Bayer: Bayer has recently inked pacts with 11 digital health start-ups, and the deal bucket mainly focusses on the fields of cardiovascular, oncology, ophthalmology, pulmonology, radiology as well as digital therapeutics. India’s Wellthy Therapeutics is one of the 11 start-ups.
Eli Lilly: There is an interesting partnership Eli Lilly got into with Atomwise Inc in the mid of 2019 to capitalize on an AI technology to accelerate the time it takes to identify and develop potential new medicines. Atomwise invented the first deep learning technology for structure-based small molecule drug discovery, and Lilly is a leader in virtual library design, with a massive number of molecules enabled by the automated synthesis in their robotic laboratory. The task ahead for the Atomwise AI algorithms is to find which of these molecules might be a potential new therapeutic for specific diseases.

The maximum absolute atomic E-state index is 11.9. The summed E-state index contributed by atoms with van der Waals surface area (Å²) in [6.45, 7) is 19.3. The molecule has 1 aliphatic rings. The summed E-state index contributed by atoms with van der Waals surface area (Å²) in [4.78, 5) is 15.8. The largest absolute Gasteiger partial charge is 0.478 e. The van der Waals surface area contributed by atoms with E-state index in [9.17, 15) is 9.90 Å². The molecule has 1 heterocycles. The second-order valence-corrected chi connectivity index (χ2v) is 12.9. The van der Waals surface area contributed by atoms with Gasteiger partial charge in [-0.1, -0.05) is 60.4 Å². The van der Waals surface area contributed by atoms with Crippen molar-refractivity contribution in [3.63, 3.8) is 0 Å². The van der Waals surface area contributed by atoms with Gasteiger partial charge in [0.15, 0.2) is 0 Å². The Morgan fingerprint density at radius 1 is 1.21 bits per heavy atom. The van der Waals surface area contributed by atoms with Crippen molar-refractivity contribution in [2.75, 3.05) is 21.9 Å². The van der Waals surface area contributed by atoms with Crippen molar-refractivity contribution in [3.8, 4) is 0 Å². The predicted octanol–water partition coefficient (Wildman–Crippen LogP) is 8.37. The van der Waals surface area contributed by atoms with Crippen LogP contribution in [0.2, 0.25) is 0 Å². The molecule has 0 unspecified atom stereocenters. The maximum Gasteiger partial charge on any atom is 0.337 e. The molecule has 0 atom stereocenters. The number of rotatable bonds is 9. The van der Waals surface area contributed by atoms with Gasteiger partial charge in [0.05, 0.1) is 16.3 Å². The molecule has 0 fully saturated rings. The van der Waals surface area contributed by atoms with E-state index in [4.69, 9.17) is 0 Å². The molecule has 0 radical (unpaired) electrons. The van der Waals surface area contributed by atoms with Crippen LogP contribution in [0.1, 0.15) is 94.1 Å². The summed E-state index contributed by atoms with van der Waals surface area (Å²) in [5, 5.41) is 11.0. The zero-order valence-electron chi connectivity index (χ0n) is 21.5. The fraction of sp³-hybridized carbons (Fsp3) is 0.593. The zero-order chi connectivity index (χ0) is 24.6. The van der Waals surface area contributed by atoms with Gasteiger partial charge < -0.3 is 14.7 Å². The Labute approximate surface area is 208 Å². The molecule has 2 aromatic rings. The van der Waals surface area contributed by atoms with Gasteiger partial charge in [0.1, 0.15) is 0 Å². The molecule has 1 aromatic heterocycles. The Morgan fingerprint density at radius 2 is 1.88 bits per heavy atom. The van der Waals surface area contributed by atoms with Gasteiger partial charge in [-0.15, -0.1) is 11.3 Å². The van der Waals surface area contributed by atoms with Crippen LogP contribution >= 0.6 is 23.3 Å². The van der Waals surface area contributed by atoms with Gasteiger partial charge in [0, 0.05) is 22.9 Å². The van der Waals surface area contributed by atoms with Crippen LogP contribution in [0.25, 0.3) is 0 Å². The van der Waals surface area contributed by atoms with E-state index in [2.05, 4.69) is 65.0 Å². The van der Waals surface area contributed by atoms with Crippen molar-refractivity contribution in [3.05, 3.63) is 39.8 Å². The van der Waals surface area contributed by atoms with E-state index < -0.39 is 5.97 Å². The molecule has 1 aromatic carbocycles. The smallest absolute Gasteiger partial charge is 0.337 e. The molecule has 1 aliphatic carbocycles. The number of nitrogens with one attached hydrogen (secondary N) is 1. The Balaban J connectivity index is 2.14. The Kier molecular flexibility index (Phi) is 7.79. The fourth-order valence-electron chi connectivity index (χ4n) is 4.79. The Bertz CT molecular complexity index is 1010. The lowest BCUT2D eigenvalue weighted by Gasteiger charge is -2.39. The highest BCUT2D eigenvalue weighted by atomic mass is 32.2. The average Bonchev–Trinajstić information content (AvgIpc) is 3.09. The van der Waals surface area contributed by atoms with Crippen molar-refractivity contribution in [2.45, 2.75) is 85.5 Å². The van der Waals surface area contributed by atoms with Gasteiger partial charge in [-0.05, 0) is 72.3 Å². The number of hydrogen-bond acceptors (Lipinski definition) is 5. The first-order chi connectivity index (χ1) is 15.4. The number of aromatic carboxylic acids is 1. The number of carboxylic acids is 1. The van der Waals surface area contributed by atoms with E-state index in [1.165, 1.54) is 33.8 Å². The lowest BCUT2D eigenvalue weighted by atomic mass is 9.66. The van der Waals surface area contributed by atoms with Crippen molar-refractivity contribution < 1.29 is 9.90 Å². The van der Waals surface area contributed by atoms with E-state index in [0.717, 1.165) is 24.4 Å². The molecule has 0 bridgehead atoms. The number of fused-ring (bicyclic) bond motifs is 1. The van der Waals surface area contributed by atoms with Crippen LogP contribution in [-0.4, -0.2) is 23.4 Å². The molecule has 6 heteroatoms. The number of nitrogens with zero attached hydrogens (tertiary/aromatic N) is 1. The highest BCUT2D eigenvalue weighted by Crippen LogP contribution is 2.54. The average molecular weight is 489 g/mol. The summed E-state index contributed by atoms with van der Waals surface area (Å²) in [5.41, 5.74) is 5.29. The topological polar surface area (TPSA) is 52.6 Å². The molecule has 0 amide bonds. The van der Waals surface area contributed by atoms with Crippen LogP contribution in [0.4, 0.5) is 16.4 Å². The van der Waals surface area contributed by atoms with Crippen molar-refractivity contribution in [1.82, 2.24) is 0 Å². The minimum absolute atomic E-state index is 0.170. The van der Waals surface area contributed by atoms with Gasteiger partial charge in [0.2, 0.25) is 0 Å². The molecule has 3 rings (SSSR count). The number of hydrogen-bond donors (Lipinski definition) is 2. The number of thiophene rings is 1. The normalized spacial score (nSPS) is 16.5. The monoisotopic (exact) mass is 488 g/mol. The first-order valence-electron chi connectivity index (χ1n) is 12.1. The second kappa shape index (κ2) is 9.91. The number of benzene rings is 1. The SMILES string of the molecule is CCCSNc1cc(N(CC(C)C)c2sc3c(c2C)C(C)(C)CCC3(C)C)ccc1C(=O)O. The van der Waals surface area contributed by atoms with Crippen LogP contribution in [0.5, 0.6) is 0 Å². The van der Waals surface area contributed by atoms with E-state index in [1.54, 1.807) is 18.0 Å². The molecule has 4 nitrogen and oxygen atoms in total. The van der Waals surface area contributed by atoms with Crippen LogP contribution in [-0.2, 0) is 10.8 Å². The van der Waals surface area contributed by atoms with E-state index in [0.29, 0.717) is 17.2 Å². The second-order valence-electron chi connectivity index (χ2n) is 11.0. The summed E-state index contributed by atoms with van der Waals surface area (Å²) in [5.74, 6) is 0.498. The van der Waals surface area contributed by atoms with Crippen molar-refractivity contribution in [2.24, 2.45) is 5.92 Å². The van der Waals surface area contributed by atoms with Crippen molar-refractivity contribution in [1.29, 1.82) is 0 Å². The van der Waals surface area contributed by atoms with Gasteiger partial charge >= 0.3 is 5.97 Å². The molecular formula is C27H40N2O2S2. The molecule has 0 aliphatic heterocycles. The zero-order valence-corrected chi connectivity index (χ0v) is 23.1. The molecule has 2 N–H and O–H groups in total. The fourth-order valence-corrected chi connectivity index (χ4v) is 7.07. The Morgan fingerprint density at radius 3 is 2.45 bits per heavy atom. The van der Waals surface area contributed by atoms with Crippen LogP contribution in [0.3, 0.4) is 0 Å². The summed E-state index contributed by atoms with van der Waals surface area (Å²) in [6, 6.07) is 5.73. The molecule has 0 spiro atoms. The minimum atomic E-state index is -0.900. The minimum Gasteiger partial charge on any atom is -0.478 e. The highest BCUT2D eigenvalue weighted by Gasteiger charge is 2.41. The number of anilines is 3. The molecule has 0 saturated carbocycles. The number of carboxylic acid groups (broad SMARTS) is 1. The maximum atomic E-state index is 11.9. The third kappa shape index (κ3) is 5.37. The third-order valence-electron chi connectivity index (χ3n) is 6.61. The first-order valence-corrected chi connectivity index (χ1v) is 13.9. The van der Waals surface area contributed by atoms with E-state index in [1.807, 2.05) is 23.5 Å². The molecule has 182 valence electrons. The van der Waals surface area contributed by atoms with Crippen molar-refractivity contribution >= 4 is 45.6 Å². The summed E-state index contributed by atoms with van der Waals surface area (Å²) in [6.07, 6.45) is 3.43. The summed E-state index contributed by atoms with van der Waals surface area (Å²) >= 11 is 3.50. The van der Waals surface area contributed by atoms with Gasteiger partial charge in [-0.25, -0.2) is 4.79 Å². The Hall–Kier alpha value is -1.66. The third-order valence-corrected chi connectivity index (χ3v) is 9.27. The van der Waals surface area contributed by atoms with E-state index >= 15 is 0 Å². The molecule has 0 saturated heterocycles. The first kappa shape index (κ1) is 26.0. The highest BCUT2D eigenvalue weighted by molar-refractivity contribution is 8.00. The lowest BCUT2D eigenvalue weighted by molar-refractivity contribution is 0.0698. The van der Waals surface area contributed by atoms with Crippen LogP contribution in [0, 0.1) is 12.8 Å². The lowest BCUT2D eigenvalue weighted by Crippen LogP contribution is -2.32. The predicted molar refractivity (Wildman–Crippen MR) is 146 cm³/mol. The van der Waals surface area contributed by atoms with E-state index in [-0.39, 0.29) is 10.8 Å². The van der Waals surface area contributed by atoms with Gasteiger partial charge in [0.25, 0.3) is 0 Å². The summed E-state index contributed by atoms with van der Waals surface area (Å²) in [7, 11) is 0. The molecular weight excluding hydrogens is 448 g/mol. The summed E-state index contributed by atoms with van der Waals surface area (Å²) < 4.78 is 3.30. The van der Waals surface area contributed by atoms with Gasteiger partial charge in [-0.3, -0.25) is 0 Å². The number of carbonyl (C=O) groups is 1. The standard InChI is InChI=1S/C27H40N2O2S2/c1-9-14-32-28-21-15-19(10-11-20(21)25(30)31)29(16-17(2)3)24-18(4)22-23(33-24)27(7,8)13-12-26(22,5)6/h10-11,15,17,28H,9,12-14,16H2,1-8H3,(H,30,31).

AbbVie: AbbVie partnered with MCIO, Inc, a healthcare technology company specializing in wearable digital health sensors, and the focus is on outcome measures in patients with multiple sclerosis (MS) using the BioStamp n-Point system.
The real big bet is on AI. What we can see from Novartis to Eli Lily is that there is a rush and run towards partnering with AI firms to accelerate the process of drug discovery. AI built on quality and trustworthy data enables the players to make smarter, faster, and strategic decisions in the area of drug discovery.
In the last five years, we saw life science players are slowly maturing in terms of capturing and storing data. Once that foundation is achieved, there’s no doubt that pharma firms can analyze a lot of data. Also, it is crucial for the players now to build this foundation fast and robust because, in the coming decade, the amount of available data from monitoring devices is going to increase simply exponentially.